We didn’t mean to spend only 3 hours in Philly, but last weekend was one of those weekends where we tried to be spontaneous – but failed rather spectacularly. Mark and the girls had never been to Philly before, and while I did travel there for business on 2 occasions in the last 18 months, it was a typical business trip in that I spent all day in meetings. I saw the city through the backseat windows of cabs, but remember making mental notes of wanting to stop at all sorts of places.
It’s pretty remarkable that the city is a mere 2 hour drive away from NY. The kids felt a bit disoriented after we got out of the car because we usually step out into the country, the suburbs or small towns after a 2 hour car ride, not another big city with tall buildings and busy streets. The first place we headed after parking the car was Reading Terminal Market because, well, food. The thing about places like the Reading Terminal for me is that I love the bustling liveliness of it all (that’s sort of a nice way of saying, heeeyy long lines and overcrowded aisles), but I’m often completely overwhelmed to the point of being rendered useless in making any kind of food decisions. The appeal of something like the Reading Terminal is that there are so many choices and everyone can satisfy their own particular cravings, but that also potentially means getting on four different lines. The kids have to eat though, so most of the focus is spent on getting food for them. Do you know that feeling when you’re hosting an event and you’re running around making sure that everyone else is happy and taken care of that you just sort of forget to eat, but then regret after it’s over that you didn’t have enough of the amazing food you served? Yeah. Adding to the overall chaos, I was dealing with a pretty bad emergency at work so was pretty much glued to my phone and didn’t end up eating anything at all.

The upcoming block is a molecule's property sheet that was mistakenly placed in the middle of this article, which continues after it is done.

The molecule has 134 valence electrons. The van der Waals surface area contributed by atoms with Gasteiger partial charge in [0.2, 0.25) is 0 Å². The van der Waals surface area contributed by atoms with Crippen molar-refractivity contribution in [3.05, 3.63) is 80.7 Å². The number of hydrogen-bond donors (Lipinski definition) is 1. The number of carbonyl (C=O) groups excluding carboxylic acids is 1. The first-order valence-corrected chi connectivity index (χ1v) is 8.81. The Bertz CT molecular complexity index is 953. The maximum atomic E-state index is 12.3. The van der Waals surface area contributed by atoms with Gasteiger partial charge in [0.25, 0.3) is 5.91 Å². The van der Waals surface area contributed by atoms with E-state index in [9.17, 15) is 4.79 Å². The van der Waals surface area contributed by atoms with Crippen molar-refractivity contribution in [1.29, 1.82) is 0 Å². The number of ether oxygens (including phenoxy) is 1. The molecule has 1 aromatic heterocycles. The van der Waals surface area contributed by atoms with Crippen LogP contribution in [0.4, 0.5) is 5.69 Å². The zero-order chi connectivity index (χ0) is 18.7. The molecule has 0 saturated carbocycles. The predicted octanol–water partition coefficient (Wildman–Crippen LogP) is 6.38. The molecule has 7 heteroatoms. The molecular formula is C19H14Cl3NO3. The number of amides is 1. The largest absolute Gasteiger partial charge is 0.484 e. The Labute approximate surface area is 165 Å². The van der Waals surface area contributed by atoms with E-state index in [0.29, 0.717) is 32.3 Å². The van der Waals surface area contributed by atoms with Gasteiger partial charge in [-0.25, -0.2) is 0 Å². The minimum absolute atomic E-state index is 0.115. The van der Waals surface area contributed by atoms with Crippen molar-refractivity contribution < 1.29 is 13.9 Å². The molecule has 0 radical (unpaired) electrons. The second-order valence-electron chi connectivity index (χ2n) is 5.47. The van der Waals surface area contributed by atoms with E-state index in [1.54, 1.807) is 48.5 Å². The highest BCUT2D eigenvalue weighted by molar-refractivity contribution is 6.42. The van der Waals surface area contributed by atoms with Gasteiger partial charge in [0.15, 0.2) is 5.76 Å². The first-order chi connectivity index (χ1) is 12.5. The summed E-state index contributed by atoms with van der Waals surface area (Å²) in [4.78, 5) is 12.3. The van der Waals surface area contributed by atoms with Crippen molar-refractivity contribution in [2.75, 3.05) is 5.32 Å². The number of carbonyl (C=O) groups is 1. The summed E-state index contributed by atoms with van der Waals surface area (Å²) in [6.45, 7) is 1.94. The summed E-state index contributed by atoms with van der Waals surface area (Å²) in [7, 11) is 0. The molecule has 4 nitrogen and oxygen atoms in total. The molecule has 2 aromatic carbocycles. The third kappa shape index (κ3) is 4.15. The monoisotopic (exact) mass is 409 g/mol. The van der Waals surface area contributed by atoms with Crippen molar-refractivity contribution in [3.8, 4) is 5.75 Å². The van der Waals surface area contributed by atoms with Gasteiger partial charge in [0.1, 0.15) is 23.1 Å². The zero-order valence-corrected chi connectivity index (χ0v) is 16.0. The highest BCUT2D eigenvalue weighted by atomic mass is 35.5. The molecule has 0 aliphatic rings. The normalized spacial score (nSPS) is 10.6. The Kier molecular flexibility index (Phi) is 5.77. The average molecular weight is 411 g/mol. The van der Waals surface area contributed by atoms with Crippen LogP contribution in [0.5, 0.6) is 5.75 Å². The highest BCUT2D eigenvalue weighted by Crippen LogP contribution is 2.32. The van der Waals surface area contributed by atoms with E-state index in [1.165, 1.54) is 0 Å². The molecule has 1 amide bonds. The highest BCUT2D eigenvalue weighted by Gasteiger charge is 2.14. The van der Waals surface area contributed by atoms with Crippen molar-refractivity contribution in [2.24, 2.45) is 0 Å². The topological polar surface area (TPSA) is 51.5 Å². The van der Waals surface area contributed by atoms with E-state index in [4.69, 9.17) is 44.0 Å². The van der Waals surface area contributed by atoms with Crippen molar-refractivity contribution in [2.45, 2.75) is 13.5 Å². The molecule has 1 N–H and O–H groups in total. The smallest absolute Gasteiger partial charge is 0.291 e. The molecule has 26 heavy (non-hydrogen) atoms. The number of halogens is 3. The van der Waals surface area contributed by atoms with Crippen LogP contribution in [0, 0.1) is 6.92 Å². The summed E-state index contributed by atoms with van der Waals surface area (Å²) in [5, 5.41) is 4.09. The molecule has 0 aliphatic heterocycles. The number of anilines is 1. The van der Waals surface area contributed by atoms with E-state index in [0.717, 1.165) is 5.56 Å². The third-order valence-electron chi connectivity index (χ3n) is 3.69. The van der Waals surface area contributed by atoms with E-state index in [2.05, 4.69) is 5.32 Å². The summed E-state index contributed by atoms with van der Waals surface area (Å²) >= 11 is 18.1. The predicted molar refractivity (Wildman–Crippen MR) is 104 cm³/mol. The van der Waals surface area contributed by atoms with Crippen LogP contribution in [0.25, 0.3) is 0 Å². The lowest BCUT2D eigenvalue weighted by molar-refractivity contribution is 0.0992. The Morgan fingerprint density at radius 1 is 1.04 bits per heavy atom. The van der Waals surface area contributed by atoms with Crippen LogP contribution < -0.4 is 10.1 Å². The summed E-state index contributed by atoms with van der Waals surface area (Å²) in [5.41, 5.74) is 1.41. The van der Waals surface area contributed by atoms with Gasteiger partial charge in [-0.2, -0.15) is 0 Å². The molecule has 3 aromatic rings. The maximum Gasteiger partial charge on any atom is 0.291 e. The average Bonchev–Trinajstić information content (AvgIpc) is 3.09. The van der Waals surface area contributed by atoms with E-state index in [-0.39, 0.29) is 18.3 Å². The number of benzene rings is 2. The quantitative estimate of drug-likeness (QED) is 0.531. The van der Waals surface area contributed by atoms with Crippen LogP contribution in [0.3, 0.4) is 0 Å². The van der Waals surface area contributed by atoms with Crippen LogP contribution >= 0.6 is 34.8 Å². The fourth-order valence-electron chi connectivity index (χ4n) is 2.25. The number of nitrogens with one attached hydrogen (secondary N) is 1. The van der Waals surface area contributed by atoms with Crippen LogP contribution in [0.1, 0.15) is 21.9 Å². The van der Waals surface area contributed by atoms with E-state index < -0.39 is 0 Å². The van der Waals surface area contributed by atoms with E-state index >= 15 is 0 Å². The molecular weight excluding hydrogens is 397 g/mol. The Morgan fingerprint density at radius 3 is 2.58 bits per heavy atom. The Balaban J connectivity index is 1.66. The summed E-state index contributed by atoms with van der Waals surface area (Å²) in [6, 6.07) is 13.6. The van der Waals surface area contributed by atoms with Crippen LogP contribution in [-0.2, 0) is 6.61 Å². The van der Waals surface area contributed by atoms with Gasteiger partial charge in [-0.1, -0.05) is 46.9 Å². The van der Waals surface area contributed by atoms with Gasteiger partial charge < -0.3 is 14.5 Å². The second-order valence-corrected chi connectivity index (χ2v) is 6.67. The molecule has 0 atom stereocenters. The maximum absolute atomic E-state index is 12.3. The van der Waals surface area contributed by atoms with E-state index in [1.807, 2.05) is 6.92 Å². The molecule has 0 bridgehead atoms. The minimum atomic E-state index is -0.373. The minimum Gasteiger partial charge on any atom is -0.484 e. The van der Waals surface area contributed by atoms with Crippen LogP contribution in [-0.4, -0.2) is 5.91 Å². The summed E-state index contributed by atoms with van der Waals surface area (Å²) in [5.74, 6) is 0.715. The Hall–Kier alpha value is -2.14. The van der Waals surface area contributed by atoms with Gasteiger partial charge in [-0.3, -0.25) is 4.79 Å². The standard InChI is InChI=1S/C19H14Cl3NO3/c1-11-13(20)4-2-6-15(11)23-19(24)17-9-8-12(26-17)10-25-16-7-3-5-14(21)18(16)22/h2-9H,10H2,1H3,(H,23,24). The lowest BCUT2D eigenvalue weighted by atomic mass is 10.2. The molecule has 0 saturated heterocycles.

After lunch we headed down to Independence Hall to look at the Liberty Bell. Fifth graders have been studying American History all year, so the girls were pretty into it. Except…we saw this huge line snaking through the park and down the block as we approached the area where the bell is. This is completely the result of my ignorance but I thought the bell was more open and we could simply stroll up to it. In our attempt to be “spontaneous” we did zero research and neglected to find out that there is a security process involved. At the risk of sounding unpatriotic, nobody in our family wanted to wait in line. We did, however, walk to the end of the park and saw most of the bell from a distance through the plexiglass enclosure from the fence.
“What are all those people waiting in line for when you can just walk over here and see the bell through the glass!”, I overheard an older gentleman say. I’m feeling you, man, I’m feeling you.
We continued to meander our way in and out of the historic buildings and gardens surrounding Independence Hall. The girls were complaining about the heat though (it was 80 degrees which was a rather big, sudden jump in temperature) and the long distances we’d been walking so far. Our parking meter was soon up by that time anyway so we made the long walk back to the car to drive and explore a different neighborhood. When the walk took much longer than we anticipated, we split up and Mark sprinted to get to the car in time while I looked for an ice cream shop for the girls.
While waiting to pay for cones at a shop I get a call from Mark. “I got a ticket. For parking 8 inches into a handicap spot. It wasn’t very well marked and there was nothing marking the curb.”
“Ugh,” I say. “How much is the ticket?”
At that point, we were tired and felt defeated and after a quick poll in the car, decided that we all just wanted to go home. As we were driving towards the highway, we drove through the cutest neighborhood and while we wanted to stop and have a coffee in a quaint cafe somewhere and pop into some shops, the thought of trying to find parking and paying the city of Philadelphia any more parking money put us in a decidedly grumpy mood. So we left Philly the way I left during my last trip there – seeing the city through the window of a car.
It took the entire ride home through heavy traffic to shake off the mood we were in. Mark went as far as saying he didn’t know if he wanted to go there again, which is silly of course because we’ll give Philly another try, but I’ll admit it was a relief to drive down our block and be home. Settled in with takeout food from some of our favorite neighborhood joints and big slices of leftover birthday cake, all was well again.